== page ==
A 34-year-old female patient presented to the hospital complained of swollen and painful legs, flatulence, palpebral and labial edema, dyspnea, dysuria, frequent herpetic infections of mouth and nose, subfebrile body temperature and was hoarse. Over the last 20 years she suffered from occasional edemas of the extremities and abdomen, which significantly reduced her quality of her life. She has polycystic ovary syndrome (since 2001) and Raynauld syndrome (since 2010). Since 2007, she has had problems with rectorrhagy, flatulence, was febrile up to 41 °C (axillary) and has had daily variations in body mass of up to 5 kg.
When admitted to hospital, her functions were stable. In clinical examination we found palpebral and labial edema, swollen legs and livedo reticularis on the lower extremities. We conducted laboratory tests for celiac disease, as well as tests for other immunological and endocrine diseases. These tests showed normal results, except for a lowered level of C1–INH (0.65, normal range 0.70-1.30). On the basis of these results, the patient was diagnosed with HAE type I. For emergency situations, we prescribed icatibant (B2 bradykinin receptor antagonist) subcutaneously.
Although rare, HAE is a potentially lethal disease. (3) HAE should be considered when angioedema is not followed by a rash, or when an attack does not respond to usual therapy. (1,3) In HAE cases, most of the laboratory results are within the normal range, as it was in this case. HAE treatment consists of prophylactic treatment, treatment of acute attacks and prophylactic treatment prior to certain medical interventions (dental procedures). Patients who suffered from a more severe attack, or if the attack affected the larynx, the head or the gastrointestinal system, must have medications for acute attacks nearby (bradykinin B2 receptor antagonist for subcutaneous treatment). (4)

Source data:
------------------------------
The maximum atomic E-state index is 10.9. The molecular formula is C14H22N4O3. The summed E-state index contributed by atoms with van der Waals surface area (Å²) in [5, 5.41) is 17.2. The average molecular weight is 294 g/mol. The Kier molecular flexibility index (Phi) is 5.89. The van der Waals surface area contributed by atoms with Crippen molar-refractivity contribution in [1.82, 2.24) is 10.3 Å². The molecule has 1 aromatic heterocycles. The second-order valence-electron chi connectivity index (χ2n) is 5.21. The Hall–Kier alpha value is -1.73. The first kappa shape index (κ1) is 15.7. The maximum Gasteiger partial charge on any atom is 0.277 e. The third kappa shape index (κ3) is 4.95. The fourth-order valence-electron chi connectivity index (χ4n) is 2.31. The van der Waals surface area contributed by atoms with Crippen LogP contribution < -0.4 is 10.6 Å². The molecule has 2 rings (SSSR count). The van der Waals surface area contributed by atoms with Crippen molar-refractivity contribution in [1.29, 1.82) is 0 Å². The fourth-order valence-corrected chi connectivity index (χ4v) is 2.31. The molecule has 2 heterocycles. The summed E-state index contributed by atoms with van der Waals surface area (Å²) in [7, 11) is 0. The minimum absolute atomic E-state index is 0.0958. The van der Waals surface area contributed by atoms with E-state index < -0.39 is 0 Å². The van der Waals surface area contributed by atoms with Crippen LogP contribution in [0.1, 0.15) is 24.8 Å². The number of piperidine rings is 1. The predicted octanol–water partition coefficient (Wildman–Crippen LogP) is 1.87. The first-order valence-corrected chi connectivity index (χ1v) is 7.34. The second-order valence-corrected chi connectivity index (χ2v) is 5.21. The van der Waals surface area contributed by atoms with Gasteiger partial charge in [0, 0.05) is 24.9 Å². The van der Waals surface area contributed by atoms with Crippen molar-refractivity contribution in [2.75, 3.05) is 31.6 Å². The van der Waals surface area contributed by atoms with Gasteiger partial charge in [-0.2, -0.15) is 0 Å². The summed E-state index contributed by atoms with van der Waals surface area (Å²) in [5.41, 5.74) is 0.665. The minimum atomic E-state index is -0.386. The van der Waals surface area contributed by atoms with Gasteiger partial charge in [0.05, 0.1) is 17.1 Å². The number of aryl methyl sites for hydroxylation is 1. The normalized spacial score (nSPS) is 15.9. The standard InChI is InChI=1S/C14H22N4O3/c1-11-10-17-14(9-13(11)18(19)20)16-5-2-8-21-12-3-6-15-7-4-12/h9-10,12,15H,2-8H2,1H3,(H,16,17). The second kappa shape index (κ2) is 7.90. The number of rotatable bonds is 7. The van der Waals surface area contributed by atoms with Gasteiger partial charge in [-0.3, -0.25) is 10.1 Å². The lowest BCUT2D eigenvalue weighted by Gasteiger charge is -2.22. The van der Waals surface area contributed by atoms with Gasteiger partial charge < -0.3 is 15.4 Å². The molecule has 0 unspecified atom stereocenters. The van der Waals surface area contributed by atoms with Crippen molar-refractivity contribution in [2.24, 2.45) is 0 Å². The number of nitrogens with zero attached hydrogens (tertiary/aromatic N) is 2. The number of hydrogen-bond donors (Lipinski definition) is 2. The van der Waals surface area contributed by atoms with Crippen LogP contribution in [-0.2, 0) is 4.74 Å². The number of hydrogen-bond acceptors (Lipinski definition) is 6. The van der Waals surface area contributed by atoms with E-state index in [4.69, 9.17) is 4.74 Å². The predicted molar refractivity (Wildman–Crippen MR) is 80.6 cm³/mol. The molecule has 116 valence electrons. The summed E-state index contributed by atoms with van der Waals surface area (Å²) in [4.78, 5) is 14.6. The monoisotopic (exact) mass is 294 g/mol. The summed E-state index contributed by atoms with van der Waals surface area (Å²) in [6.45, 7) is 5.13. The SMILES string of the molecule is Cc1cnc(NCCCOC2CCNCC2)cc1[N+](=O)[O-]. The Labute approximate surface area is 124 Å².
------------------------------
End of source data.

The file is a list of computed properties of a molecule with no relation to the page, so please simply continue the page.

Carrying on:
Long-term prophylaxis is provided in patients with frequent and/or severe attacks with weak androgens (danazol). With these patients, their liver function, full blood count, lipid profile and cardiovascular risk should be monitored.
HAE is under-diagnosed due to symptoms that are similar to other diseases and due to a lack of disease-awareness. Drugs for prevention and for treatment of attacks should be available. Emergency centres should either be equipped with drugs, or they should be informed on where and how to obtain them in cases of emergency.
- Agostoni A, Aygören-Pürsün E, Binkley KE, Blanch A, Bork K, Bouillet L, et al. Hereditary and acquired angioedema: problems and progress: proceedings of the third C1 esterase inhibitor deficiency workshop and beyond. J Allergy Clin Immunol 2004; 114(3 Suppl):S51-131.
- Zuraw BL. Clinical practice. Hereditary angioedema. N Engl J Med 2008; 359(10): 1027-36.
- Bork K, Meng G, Staubach P, Hardt J. Hereditary angioedema: new findings concerning symptoms, affected organs, and course. Am J Med 2006; 119(3): 267-74.
- Maurer M, Aberer W, Bouillet L, et al. Hereditary angioedema attacks resolve faster and are shorter after early icatibant treatment. PLoS One 2013;8(2):e53773.